“We’ve had some wonderful things and balance throughout the league,” Stewart said. “As a principal who has been in a middle school league for many, many years, there were some years where your kids knew that no matter how well they practiced or how hard they worked, there was no way they could compete with a school so large.”
McKinney said Dalton’s numbers advantage has been overblown.
“I understand completely where the county schools are coming from, but the reality is that when it comes to our size, even though we have more enrollment, we probably have the same amount of kids that try out for sports as most of the other middle schools do,” McKinney said.
“Some of the county schools actually have more kids try out for some of the sports than we do. We have a larger pool to choose from, but if you look at the athletes, it is the same number that try out and play at the other schools.”
In college football, if you aren’t affiliated with a conference, you are considered an independent. Schools not affiliated with a conference have to fill out their schedules and aren’t guaranteed a set schedule of teams to play.
For Dalton Middle, the need for increased travel to fill out the schedule creates challenges financially for the teams — more spent on travel, decreased gates at home games — and academically for the students.
“The more time we spend on the road, the less time you have for homework,” Suits said. “From an academic standpoint, it does create some concerns. And for some places, the trip is so far they have to miss out on class by leaving early. Plus, we are everyone else’s ‘pick-up game,’ and if there is a problem, we are the first ones that are cut. Our opponents are going to make sure they play their league games first.”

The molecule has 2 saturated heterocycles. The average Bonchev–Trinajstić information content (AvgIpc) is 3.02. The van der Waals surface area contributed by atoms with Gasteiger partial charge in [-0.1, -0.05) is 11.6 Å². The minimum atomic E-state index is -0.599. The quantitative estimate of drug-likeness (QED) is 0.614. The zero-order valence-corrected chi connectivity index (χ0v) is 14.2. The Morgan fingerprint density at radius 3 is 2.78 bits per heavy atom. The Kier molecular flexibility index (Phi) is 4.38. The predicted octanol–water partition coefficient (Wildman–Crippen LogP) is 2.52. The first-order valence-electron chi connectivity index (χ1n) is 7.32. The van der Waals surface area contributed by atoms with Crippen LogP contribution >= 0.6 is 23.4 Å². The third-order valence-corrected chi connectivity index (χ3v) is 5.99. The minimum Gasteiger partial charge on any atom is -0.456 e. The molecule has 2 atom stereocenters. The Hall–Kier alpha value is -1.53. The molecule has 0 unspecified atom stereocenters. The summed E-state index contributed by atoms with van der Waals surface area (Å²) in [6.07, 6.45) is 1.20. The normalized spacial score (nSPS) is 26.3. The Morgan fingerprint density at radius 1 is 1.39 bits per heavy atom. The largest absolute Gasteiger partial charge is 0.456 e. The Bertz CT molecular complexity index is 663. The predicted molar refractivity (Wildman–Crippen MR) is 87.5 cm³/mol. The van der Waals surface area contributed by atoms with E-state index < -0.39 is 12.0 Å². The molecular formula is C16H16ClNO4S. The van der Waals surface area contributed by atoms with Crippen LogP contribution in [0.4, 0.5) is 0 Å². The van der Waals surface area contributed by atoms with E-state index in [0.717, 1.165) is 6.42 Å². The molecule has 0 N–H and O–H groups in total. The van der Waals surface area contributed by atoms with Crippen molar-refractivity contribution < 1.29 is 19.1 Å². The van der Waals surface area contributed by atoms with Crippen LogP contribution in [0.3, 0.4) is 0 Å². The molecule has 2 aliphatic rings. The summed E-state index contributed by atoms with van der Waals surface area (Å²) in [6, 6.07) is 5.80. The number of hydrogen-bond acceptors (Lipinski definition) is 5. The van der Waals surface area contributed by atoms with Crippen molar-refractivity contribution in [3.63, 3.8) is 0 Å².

For some sports, that isn’t as big of a problem because the school has come up with other solutions. Suits said in boys basketball, the school formed its own league with “five or six” teams that competed within what amounted to the school’s own intramural league. But the school also had a traditional team that competed against other schools.
“That worked out well overall because some kids are getting some skill development and competition, and then you have that one team that travels,” Suits said. “We need to be about learning skills, and not just winning a trophy. This is a place where kids need to be able to make mistakes and have a safety net.”
Dalton’s size is prohibitive not just for play outside of its school but also in encouraging participation. The Cougars football team had 27 eighth-grade players from a total class of 505 students. Even dividing that number in half based on gender, it’s a 10.7 percent participation rate. The seventh-grade football team had better results, with 47 players on the roster for a participation rate of 18 percent.
“Because of our size, you worry about kids feeling like they don’t have a shot at making the team,” Suits said. “If we just worry about starters and not building depth and building participation, then we are hurting ourselves down the road for our teams and the high school teams.”
Steps towards reconciliation
This past fall, Dalton Public Schools Superintendent Jim Hawkins initiated talks with county schools officials in order to see if some sort of resolution could be approached. Hawkins, Suits and McKinney met with Stewart, Whitfield County Schools Superintendent Danny Hayes and other principals of the league’s member schools.
“My reflection is that everyone has a point of view that is very compelling,” Hawkins said. “We put it all out on the table. If the coaches want to play each other and we can figure it out, then it is great. If both sides don’t want to, then I can understand that. We all have to shake our heads yes.”
Hawkins said he initiated the meeting because of the concerns from the middle school administrators and coaches regarding travel and other concerns. It was a meeting Stewart said he welcomed, and he considered it a productive first step.